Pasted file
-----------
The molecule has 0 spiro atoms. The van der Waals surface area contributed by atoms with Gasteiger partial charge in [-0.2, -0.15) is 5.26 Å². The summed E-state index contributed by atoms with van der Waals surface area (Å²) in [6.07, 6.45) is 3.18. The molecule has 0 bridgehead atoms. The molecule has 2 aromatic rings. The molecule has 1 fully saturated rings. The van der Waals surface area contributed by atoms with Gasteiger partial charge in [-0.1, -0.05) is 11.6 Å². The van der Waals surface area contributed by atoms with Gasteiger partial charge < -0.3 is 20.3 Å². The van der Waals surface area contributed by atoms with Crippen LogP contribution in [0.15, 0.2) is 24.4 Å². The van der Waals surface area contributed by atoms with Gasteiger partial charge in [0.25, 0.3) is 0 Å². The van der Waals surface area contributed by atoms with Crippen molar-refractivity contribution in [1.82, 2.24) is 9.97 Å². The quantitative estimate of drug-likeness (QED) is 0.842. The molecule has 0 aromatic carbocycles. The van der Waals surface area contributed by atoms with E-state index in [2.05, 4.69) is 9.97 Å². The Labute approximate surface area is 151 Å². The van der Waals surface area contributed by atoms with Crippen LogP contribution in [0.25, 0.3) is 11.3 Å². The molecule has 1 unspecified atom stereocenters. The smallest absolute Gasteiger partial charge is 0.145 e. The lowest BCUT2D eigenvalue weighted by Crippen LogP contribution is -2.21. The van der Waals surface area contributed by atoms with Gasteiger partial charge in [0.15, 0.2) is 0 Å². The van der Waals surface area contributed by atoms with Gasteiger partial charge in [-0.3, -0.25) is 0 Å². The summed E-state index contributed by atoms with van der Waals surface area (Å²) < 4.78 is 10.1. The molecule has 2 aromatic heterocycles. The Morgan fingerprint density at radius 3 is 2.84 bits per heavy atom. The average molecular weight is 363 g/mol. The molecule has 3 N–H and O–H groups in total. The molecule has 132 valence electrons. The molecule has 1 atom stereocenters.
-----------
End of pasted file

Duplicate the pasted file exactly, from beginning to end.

The molecule has 0 spiro atoms. The van der Waals surface area contributed by atoms with Gasteiger partial charge in [-0.2, -0.15) is 5.26 Å². The summed E-state index contributed by atoms with van der Waals surface area (Å²) in [6.07, 6.45) is 3.18. The molecule has 0 bridgehead atoms. The molecule has 2 aromatic rings. The molecule has 1 fully saturated rings. The van der Waals surface area contributed by atoms with Gasteiger partial charge in [-0.1, -0.05) is 11.6 Å². The van der Waals surface area contributed by atoms with Gasteiger partial charge < -0.3 is 20.3 Å². The van der Waals surface area contributed by atoms with Crippen LogP contribution in [0.15, 0.2) is 24.4 Å². The van der Waals surface area contributed by atoms with Gasteiger partial charge in [0.25, 0.3) is 0 Å². The van der Waals surface area contributed by atoms with Crippen molar-refractivity contribution in [1.82, 2.24) is 9.97 Å². The quantitative estimate of drug-likeness (QED) is 0.842. The molecule has 0 aromatic carbocycles. The van der Waals surface area contributed by atoms with E-state index in [2.05, 4.69) is 9.97 Å². The Labute approximate surface area is 151 Å². The van der Waals surface area contributed by atoms with Crippen LogP contribution in [0.25, 0.3) is 11.3 Å². The molecule has 1 unspecified atom stereocenters. The smallest absolute Gasteiger partial charge is 0.145 e. The lowest BCUT2D eigenvalue weighted by Crippen LogP contribution is -2.21. The van der Waals surface area contributed by atoms with Gasteiger partial charge in [0.15, 0.2) is 0 Å². The van der Waals surface area contributed by atoms with Gasteiger partial charge in [-0.3, -0.25) is 0 Å². The summed E-state index contributed by atoms with van der Waals surface area (Å²) < 4.78 is 10.1. The molecule has 2 aromatic heterocycles. The Morgan fingerprint density at radius 3 is 2.84 bits per heavy atom. The average molecular weight is 363 g/mol. The molecule has 3 N–H and O–H groups in total. The molecule has 132 valence electrons. The molecule has 1 atom stereocenters.